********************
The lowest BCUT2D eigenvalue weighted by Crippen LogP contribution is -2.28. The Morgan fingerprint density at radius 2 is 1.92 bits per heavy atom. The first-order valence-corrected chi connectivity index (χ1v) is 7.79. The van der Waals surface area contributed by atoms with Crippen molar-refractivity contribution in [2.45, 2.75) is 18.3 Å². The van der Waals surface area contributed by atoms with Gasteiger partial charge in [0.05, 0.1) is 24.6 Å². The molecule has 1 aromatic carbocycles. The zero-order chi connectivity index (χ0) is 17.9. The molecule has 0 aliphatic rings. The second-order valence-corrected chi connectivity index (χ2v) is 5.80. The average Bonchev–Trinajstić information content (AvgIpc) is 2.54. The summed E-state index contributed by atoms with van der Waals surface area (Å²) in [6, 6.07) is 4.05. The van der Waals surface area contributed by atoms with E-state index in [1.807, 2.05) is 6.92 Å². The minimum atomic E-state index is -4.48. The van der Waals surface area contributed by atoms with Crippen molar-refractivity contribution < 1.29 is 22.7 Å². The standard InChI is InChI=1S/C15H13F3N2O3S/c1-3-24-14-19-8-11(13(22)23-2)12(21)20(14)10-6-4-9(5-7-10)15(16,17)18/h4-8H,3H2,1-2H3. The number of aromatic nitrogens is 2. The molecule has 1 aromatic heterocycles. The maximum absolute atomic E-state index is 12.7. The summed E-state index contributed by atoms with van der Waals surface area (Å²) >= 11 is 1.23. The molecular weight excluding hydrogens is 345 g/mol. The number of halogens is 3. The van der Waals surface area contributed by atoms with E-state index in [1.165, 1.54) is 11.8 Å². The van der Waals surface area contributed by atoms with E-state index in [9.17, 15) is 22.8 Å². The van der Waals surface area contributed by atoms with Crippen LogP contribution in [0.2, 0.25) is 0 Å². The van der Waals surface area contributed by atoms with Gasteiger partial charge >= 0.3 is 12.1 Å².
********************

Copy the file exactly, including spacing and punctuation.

The lowest BCUT2D eigenvalue weighted by Crippen LogP contribution is -2.28. The Morgan fingerprint density at radius 2 is 1.92 bits per heavy atom. The first-order valence-corrected chi connectivity index (χ1v) is 7.79. The van der Waals surface area contributed by atoms with Crippen molar-refractivity contribution in [2.45, 2.75) is 18.3 Å². The van der Waals surface area contributed by atoms with Gasteiger partial charge in [0.05, 0.1) is 24.6 Å². The molecule has 1 aromatic carbocycles. The zero-order chi connectivity index (χ0) is 17.9. The molecule has 0 aliphatic rings. The second-order valence-corrected chi connectivity index (χ2v) is 5.80. The average Bonchev–Trinajstić information content (AvgIpc) is 2.54. The summed E-state index contributed by atoms with van der Waals surface area (Å²) in [6, 6.07) is 4.05. The van der Waals surface area contributed by atoms with E-state index in [1.807, 2.05) is 6.92 Å². The minimum atomic E-state index is -4.48. The van der Waals surface area contributed by atoms with Crippen molar-refractivity contribution < 1.29 is 22.7 Å². The standard InChI is InChI=1S/C15H13F3N2O3S/c1-3-24-14-19-8-11(13(22)23-2)12(21)20(14)10-6-4-9(5-7-10)15(16,17)18/h4-8H,3H2,1-2H3. The number of aromatic nitrogens is 2. The molecule has 1 aromatic heterocycles. The maximum absolute atomic E-state index is 12.7. The summed E-state index contributed by atoms with van der Waals surface area (Å²) >= 11 is 1.23. The molecular weight excluding hydrogens is 345 g/mol. The number of halogens is 3. The van der Waals surface area contributed by atoms with E-state index in [1.165, 1.54) is 11.8 Å². The van der Waals surface area contributed by atoms with E-state index in [9.17, 15) is 22.8 Å². The van der Waals surface area contributed by atoms with Crippen LogP contribution in [0.2, 0.25) is 0 Å². The van der Waals surface area contributed by atoms with Gasteiger partial charge >= 0.3 is 12.1 Å².